Central African archbishop compares his people to Israelites in desert

At a camp for Internally Displaced People in Bangui in May 2014 (Kevin Clarke)

An archbishop in Central African Republic compared citizens of his country to the people of Israel wandering in the desert and urged them to use the pope's planned autumn visit to escape from their "prolonged crisis."

"God wanted his people to pass through that dreadful terrain so he could bring them to the land of milk and honey—the harsh ordeal was necessary for Israel to gain the firmness of a people," said Archbishop Dieudonne Nzapalainga, president of the bishops' conference, in a Lenten pastoral letter.

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"So the Lord is also leading us through the desert, like Israel, to make us a new people and help us uncover the fragility, poverty and powerlessness which caused the crisis afflicting our country," he said.

The archbishop said he hoped the Central African Republic's two-year civil war would mark "a passage from servitude to freedom" and enable its inhabitants to shake off the evil influence of "princes, powers, dominators of the world of shadows."

"Recent events here seem to have plunged us into a sort of spiritual lethargy, as if living in mediocrity with a dead faith. People kill, steal, rape, seize and take hostages without any mass reaction, as if these things were normal. The time has come, with God's grace, to wake up," Archbishop Nzapalainga said.

The letter was sent to Catholic churches in late February as the United Nations reported a new increase in refugees, with 50,000 fleeing their homes since Jan. 1 to escape continued fighting between rival factions.

After the rebel Seleka alliance ousted President Francois Bozize in March 2013, it suspended the constitution. The country descended into ethnic and sectarian violence, with thousands of people fleeing their homes. The United Nations has warned there was a high risk of genocide.

In the letter, the archbishop said unity could be rebuilt through a new Forum de Bangui, convened by the country's transitional parliament, which is expected to bring together all armed factions and political groups this spring.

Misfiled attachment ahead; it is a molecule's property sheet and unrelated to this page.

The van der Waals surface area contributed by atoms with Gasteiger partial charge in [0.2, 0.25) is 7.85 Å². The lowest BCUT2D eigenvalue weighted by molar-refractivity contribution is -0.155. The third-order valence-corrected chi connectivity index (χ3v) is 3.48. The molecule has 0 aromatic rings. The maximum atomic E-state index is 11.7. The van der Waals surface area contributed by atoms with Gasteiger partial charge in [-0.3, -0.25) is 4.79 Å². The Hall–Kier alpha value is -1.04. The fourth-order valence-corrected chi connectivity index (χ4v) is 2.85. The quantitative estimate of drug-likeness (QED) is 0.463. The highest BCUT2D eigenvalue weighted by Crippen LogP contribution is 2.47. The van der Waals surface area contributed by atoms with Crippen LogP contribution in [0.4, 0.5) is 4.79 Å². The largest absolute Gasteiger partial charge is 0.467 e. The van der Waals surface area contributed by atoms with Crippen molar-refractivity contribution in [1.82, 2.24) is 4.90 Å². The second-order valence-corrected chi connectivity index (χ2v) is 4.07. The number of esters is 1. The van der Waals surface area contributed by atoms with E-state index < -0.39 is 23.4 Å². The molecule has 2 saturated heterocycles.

"This basic consultation will give Central Africans an opportunity to talk and free themselves from the spirit of vengeance, jealousy, hatred and rancor," Archbishop Nzapalainga added. "The enormous problems of misery and insecurity are driving many of us to discouragement and defeatism. But we cannot succumb to fatalism."

Archbishop Nzapalainga said Christians had stopped "acting as Christians" during the conflict, adding that true conversion would require "sharing wealth and power" and showing an interest in the "problems, sufferings and injustices" of others.

He added that Pope Francis' planned visit to Bangui and nearby Uganda later this year would be a "sign of divine goodness."

"As Christ's ambassador, the pope will mediate a divine grace, which produces many fruits here if we collaborate generously with it," the archbishop said.

The secretary-general of the bishops' conference, Msgr. Cyriaque Gbate Doumalo, told Catholic News Service Feb. 25 that a date and itinerary for the pope's visit would be announced during the Central African bishops' ad limina visit to Rome in May.

Meanwhile, in a Feb. 25 statement, Salesians said there was still "no rule of law" in much of the Central African Republic, where police and security forces remained "nonexistent."

It added that, despite the insecurity, the Salesians had maintained their educational activities to prevent local children falling into the hands of armed groups, but said the order's community in Bangui had "suffered threats, theft and violence" and was aware its members were "risking their lives."

See America's previous coverage of the crisis in Central African Republic

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